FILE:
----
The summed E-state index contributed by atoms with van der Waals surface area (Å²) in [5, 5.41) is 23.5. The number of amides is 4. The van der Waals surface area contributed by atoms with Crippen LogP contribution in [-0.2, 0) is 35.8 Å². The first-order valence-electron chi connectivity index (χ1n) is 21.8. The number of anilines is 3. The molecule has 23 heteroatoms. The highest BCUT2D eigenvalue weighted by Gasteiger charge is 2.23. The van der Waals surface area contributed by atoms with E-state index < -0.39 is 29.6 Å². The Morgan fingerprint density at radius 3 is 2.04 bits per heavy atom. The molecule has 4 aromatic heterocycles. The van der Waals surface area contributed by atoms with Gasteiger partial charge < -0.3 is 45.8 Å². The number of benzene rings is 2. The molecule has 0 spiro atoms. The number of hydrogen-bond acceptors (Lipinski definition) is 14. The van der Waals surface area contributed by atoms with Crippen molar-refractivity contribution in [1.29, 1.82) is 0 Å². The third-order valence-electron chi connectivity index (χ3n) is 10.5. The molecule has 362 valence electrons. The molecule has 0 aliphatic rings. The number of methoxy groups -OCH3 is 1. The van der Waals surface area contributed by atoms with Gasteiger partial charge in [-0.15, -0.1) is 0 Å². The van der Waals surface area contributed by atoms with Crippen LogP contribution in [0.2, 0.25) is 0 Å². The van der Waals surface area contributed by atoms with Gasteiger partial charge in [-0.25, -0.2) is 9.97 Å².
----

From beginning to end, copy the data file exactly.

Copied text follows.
The summed E-state index contributed by atoms with van der Waals surface area (Å²) in [5, 5.41) is 23.5. The number of amides is 4. The van der Waals surface area contributed by atoms with Crippen LogP contribution in [-0.2, 0) is 35.8 Å². The first-order valence-electron chi connectivity index (χ1n) is 21.8. The number of anilines is 3. The molecule has 23 heteroatoms. The highest BCUT2D eigenvalue weighted by Gasteiger charge is 2.23. The van der Waals surface area contributed by atoms with E-state index < -0.39 is 29.6 Å². The Morgan fingerprint density at radius 3 is 2.04 bits per heavy atom. The molecule has 4 aromatic heterocycles. The van der Waals surface area contributed by atoms with Gasteiger partial charge < -0.3 is 45.8 Å². The number of benzene rings is 2. The molecule has 0 spiro atoms. The number of hydrogen-bond acceptors (Lipinski definition) is 14. The van der Waals surface area contributed by atoms with Crippen molar-refractivity contribution in [1.29, 1.82) is 0 Å². The third-order valence-electron chi connectivity index (χ3n) is 10.5. The molecule has 362 valence electrons. The molecule has 0 aliphatic rings. The number of methoxy groups -OCH3 is 1. The van der Waals surface area contributed by atoms with Gasteiger partial charge in [-0.15, -0.1) is 0 Å². The van der Waals surface area contributed by atoms with Crippen LogP contribution in [0.2, 0.25) is 0 Å². The van der Waals surface area contributed by atoms with Gasteiger partial charge in [-0.25, -0.2) is 9.97 Å².